U.S. stocks climbed toward another record and gold advanced while the dollar weakened as corporate earnings topped estimates and signs of slower economic growth fueled bets the Federal Reserve will maintain stimulus.
The Standard & Poor’s 500 Index (CME:SPZ13) rose 0.3% to 1,752.21 at 3:38 p.m. in New York, bringing it three points away from an all-time high. The Stoxx Europe 600 Index gained 0.4%, while Chinese stocks fell as the benchmark money-market rate jumped the most since June. Gold climbed 1.2% while oil reversed an earlier loss. Treasury 10-year note yields traded near a three-month low. The dollar touched a two-year low against the euro.
The U.S. trade deficit was little changed in August as imports and exports stalled, data showed today. U.S. factory output expanded in October at a slower pace than forecast, while another report showed euro-area services and manufacturing grew less than estimated. Chinese manufacturing strengthened this month more than anticipated. Microsoft Corp. and Amazon.com Inc. are among U.S. companies reporting earnings today.
“Earnings will improve,” David James, director of research at Alpha, Ohio-based James Investment Research Inc., said in a phone interview. His firm oversees more than $4.5 billion. “We want to look at the quality of these earnings as far as looking at revenues and making sure there is actual growth and not just manufactured growth.”
About 47 companies in the S&P 500 are scheduled to post results today, the busiest day of the third-quarter reporting season. Of the 212 companies that have released earnings so far, 76% exceeded analysts’ predictions for profit, while 53% beat sales estimates, according to data compiled by Bloomberg.
Earnings for members of the gauge probably increased 2.5% in the third quarter as sales climbed 2.2%, according to analysts’ estimates compiled by Bloomberg.
Homebuilders rallied 3.4% as a group today as PulteGroup Inc.’s profit surged. Ford Motor Co. gained 1.4% after earnings beat projections. McKesson Corp. jumped 4.5% after boosting its annual forecast and agreeing to buy Germany’s Celesio AG for about 3.9 billion euros ($5.4 billion). Symantec Corp. sank 13% as the maker of security software forecast sales and profit that fell short of analysts’ estimates.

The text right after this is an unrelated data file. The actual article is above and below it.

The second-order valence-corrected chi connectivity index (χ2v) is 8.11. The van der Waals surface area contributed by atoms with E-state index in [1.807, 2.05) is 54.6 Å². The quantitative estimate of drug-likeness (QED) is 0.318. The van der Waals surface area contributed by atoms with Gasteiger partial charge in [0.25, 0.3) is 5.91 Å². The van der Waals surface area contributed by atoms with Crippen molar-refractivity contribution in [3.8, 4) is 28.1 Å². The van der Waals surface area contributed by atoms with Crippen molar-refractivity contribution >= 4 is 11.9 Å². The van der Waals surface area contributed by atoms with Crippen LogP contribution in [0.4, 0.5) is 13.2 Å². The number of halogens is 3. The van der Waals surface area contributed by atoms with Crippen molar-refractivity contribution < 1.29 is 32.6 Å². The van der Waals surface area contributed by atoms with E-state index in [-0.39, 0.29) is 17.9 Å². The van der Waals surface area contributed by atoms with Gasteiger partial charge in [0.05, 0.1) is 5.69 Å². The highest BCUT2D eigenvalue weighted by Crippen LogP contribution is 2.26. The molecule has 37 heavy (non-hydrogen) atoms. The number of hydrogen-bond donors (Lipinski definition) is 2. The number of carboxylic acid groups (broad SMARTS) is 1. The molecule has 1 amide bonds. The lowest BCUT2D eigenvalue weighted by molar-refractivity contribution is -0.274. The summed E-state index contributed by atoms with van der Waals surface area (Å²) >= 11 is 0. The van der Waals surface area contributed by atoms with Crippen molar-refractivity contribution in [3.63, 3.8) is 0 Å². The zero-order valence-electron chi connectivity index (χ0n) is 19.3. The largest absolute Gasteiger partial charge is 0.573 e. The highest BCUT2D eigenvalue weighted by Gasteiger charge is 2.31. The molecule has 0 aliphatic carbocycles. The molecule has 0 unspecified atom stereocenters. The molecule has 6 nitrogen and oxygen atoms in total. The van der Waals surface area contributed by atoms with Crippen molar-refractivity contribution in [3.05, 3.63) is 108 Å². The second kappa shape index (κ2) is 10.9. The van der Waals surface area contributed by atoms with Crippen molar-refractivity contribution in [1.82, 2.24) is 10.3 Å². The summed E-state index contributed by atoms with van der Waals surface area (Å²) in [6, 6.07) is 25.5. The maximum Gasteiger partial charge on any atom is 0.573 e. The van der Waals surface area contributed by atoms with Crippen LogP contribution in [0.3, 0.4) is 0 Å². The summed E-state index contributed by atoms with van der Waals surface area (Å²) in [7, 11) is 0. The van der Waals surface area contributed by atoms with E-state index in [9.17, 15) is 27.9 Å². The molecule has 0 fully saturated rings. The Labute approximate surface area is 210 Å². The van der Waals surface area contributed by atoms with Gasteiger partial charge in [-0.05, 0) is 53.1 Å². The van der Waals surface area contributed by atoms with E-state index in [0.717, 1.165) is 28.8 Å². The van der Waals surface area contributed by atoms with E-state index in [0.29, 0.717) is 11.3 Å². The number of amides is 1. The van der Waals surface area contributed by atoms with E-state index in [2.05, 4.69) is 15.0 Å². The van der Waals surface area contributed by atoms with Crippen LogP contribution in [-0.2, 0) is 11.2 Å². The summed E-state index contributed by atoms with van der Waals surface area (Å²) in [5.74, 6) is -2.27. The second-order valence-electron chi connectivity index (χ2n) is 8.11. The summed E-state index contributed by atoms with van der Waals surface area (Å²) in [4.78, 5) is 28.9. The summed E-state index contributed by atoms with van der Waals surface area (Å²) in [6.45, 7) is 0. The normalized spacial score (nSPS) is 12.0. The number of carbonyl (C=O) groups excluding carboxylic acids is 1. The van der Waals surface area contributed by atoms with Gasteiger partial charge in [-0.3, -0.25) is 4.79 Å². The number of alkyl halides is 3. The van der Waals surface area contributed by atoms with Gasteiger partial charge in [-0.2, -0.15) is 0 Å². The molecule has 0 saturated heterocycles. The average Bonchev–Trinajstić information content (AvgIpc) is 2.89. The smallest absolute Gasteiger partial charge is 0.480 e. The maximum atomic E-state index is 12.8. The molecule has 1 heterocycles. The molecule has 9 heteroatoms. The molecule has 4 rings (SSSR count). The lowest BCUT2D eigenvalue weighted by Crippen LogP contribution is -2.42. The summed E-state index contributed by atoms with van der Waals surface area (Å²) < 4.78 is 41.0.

The Bloomberg U.S. Airlines Index climbed 2.7%, heading for the highest closing level since 2007. Southwest Airlines Co. added 3.3% after earnings and operating revenue met forecasts. United Continental Holdings Inc. increased 1.4% after the world’s largest airline promised unspecified “numerous actions” to boost revenue and efficiency as third-quarter profit trailed analysts’ estimates.
Better-than-expected earnings and monetary stimulus from the Fed have driven the S&P 500 up 23% this year. The 16-day partial government shutdown weighed on fourth- quarter growth and will prompt Fed policy makers to wait until March before starting to scale back the $85 billion of monthly bond purchases, a Bloomberg survey showed last week.
The S&P 500 rallied to a record on Oct. 22 after payrolls in the U.S. climbed by less than forecast in September, adding to speculation the Fed will delay curtailing its monetary stimulus. Policy makers are scheduled to meet Oct. 29-30, when they will evaluate the strength of the recovery with a less complete set of figures than usual due to the suspension of reports and collection of data during the government closure.